Cocktail Pop-Up Deadshot Now Has Permanent Digs and a Posse of Bartenders
You know Adam Robinson. He made your perfect mai tai at Expatriate. Prior to a stint at Taipei's Ounce, he commanded counters at Park Kitchen and the Bent Brick (RIP). And for the last two years, you saw him at Holdfast on Monday nights, crafting mustard-and-sesame flips and bitter melon cocktails. These were the creative yet deadly quaffs Robinson served at his weekly pop-up, Deadshot. They were a hit.
All along, Robinson aimed to open his own bar. As of Friday, May 25, Robinson realizes that plan. From the old Associated space on Southeast 11th, Deadshot will pour seven days a week, from 4 p.m. until way past the witching hour.
Holdfast, too, is along for the ride—Joel Stocks and Will Preisch are relocating their polished prix fixe concept right next door, in an adjoining space that's being rebuilt to accommodate three nightly seatings rather than one. (Stocks says Holdfast will reopen in mid-June.)
The reinvention stemmed, in part, from necessity. Holdfast, like its former neighbor Fausse Piste Winery, was given notice at its lower East Burnside space this past winter. Deadshot, by then, had proved itself a winner; Robinson, Stocks, and Preisch decided to partner on a more permanent setup, converting the vacated Associated space (previously home to P.R.E.A.M. and Tennessee Red's) into two adjoining establishments with a shared back kitchen.
Deadshot occupies the corner L—it's a masculine space, all sharp angles, abstract paneling, and dark, minimalist banquettes. (Stocks says Holdfast, when it opens next month, will balance that energy with soffit lighting and wall stamps of favorite marine-foraged foods: think sea beans and sea purslane.) Near the discreet adjoining door, Robinson has set up a cocktail laboratory complete with a centrifuge, a Buchner funnel, and a sonic infuser. (He tells Portland Monthly the latter tool, typically used to clean jewelry, is also a fast-track flavor developer used by moonshiners.)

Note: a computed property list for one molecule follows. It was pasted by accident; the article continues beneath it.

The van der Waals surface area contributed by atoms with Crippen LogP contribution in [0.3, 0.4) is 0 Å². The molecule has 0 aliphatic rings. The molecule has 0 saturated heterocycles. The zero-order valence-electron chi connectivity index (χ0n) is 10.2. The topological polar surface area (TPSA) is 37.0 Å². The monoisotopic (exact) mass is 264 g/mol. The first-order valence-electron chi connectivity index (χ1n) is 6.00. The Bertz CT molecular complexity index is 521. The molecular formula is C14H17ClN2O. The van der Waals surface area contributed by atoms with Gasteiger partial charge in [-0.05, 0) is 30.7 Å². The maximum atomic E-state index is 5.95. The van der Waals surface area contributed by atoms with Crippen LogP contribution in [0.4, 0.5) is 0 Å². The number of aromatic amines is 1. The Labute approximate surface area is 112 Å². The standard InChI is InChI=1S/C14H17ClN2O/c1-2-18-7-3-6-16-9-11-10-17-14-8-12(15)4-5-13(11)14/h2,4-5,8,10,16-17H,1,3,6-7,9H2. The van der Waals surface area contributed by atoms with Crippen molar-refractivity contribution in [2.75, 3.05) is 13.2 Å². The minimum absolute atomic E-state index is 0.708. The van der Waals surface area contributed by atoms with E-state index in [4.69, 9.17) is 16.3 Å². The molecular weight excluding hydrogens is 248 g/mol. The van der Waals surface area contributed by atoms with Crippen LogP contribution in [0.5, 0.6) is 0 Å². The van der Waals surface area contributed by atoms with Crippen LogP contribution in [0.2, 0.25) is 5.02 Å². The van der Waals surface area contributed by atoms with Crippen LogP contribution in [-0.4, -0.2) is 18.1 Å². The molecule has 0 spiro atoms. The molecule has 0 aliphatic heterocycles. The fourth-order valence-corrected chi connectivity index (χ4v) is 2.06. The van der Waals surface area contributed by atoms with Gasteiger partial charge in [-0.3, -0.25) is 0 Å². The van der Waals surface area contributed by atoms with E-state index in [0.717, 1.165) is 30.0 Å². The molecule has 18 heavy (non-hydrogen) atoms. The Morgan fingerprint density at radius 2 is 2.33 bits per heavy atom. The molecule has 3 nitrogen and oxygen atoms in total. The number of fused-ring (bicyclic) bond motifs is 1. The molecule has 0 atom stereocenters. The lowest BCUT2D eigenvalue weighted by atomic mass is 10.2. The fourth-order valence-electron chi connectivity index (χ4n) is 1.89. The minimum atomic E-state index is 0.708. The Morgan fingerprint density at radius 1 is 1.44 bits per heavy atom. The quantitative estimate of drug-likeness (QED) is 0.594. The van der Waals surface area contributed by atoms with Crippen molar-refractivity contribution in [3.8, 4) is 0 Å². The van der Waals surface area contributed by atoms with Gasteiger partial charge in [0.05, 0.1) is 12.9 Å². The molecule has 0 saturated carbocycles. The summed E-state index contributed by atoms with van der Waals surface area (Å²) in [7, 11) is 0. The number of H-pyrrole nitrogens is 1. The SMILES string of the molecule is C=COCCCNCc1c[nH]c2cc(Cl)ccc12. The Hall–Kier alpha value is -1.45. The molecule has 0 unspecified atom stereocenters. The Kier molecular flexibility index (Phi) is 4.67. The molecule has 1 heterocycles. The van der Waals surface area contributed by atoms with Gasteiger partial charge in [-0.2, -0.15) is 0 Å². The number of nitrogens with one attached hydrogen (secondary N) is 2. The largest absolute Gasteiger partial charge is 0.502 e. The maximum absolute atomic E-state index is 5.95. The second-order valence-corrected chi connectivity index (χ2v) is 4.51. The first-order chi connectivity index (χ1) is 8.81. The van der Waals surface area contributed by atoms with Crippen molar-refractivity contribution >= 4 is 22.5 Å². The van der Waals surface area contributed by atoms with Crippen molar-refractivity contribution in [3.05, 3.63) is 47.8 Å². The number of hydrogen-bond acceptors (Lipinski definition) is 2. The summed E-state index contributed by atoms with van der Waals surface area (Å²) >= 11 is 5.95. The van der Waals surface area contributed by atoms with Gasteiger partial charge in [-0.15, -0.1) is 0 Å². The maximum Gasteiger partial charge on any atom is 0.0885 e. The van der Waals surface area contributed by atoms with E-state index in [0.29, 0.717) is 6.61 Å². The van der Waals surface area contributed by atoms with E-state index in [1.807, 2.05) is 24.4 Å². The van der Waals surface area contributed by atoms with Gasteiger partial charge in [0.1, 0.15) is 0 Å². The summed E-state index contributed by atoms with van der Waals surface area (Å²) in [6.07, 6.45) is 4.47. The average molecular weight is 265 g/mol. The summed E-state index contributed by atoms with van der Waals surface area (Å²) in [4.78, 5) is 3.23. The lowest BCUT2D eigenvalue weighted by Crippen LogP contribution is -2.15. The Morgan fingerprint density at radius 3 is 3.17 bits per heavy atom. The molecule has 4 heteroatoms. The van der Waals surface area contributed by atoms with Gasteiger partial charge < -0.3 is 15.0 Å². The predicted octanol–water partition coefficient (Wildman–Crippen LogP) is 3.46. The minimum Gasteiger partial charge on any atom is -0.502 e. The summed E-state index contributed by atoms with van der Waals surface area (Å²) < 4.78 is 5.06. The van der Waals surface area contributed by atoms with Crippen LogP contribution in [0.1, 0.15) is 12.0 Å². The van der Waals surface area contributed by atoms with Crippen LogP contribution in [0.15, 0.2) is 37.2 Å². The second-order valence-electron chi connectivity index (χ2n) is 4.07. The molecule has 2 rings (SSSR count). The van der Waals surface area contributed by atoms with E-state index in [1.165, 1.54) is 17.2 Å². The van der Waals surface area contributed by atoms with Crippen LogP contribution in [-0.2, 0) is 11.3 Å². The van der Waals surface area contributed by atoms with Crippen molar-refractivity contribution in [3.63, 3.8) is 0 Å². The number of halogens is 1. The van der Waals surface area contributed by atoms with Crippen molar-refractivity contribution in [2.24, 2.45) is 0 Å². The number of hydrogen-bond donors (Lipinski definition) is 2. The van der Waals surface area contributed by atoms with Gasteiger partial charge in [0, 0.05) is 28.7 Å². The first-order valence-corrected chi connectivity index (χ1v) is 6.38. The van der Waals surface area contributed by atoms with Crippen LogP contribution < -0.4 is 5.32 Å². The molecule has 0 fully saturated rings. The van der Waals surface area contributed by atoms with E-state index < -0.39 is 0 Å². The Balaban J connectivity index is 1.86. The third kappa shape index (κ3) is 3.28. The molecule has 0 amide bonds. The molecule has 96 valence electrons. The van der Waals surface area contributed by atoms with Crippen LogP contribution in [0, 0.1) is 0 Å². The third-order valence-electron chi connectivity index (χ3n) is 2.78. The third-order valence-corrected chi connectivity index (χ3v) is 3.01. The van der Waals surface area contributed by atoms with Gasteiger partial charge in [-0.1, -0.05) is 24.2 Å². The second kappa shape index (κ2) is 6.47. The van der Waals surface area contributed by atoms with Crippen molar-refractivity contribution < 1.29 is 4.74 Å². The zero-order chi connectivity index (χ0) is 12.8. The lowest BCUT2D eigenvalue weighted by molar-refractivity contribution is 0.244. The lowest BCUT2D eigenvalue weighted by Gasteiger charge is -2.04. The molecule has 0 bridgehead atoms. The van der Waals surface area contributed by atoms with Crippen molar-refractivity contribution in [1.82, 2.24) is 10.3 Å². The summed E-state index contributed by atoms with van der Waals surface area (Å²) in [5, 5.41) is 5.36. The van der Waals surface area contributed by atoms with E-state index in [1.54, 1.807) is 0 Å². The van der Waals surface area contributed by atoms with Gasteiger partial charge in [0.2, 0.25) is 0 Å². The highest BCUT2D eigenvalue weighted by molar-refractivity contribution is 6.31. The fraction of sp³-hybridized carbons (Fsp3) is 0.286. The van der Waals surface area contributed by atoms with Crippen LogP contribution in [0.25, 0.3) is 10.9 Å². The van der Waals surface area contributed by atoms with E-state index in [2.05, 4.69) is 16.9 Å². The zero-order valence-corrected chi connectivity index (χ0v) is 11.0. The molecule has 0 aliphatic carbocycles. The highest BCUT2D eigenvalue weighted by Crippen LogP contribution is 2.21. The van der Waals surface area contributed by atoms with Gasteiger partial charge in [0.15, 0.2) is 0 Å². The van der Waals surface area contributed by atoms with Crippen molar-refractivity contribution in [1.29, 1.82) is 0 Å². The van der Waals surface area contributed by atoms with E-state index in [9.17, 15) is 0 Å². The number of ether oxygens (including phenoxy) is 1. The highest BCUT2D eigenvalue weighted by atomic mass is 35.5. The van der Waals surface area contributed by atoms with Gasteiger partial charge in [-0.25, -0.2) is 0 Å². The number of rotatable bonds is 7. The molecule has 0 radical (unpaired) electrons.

Deadshot's expanded hours means Robinson now commands a team of bartenders; the posse includes alums of Rum Club, Raven & Rose, and Afuri. Running the kitchen is Brennan "Bubba" Bowers, formerly of Meat Cheese Bread. He'll continue to serve up many Deadshot staples—that Holdfast cornbread madeleine and steamed brown bread, the "meaty mac & cheese" (an homage to a favorite late-night dish at the former Beaker & Flask), a dressed-up dog and a blue plate special.
But the cocktails—there will be more! Robinson says that over time he'll unveil a four-part program. One section will be devoted to established house cocktails like Casper's Ghost (bitter melon rhum, mezcal) and the Amoxicillin (a "clarified" penicillin); another will focus on lightly-tweaked versions of "modern classics" like the daiquiri. Robinson also plans to unveil a robust list of non-alcoholic concoctions. Rounding out the program are what Robinson's calling “Deadshot classics": premium booze with artistic, edible complements. That could mean candied nuts served with a mai tai, or olives and onions with a martini—creative little bites of the type that delighted Robinson at high-end joints in London and Singapore.
In a town that protests a $6 pint, drinking at Deadshot represents a bit more investment: cocktail prices hover between $12–14. (Though there's also a $3 Rainier and the $5 "Deadshot"—that's a shot of blackstrap rum and fernet branca.) For many Portland restaurant industry insiders, Robinson's project is already a fixture. Now the question is, will the rest of Portland embrace Deadshot's peripatetic, punch-you-in-your-face libations?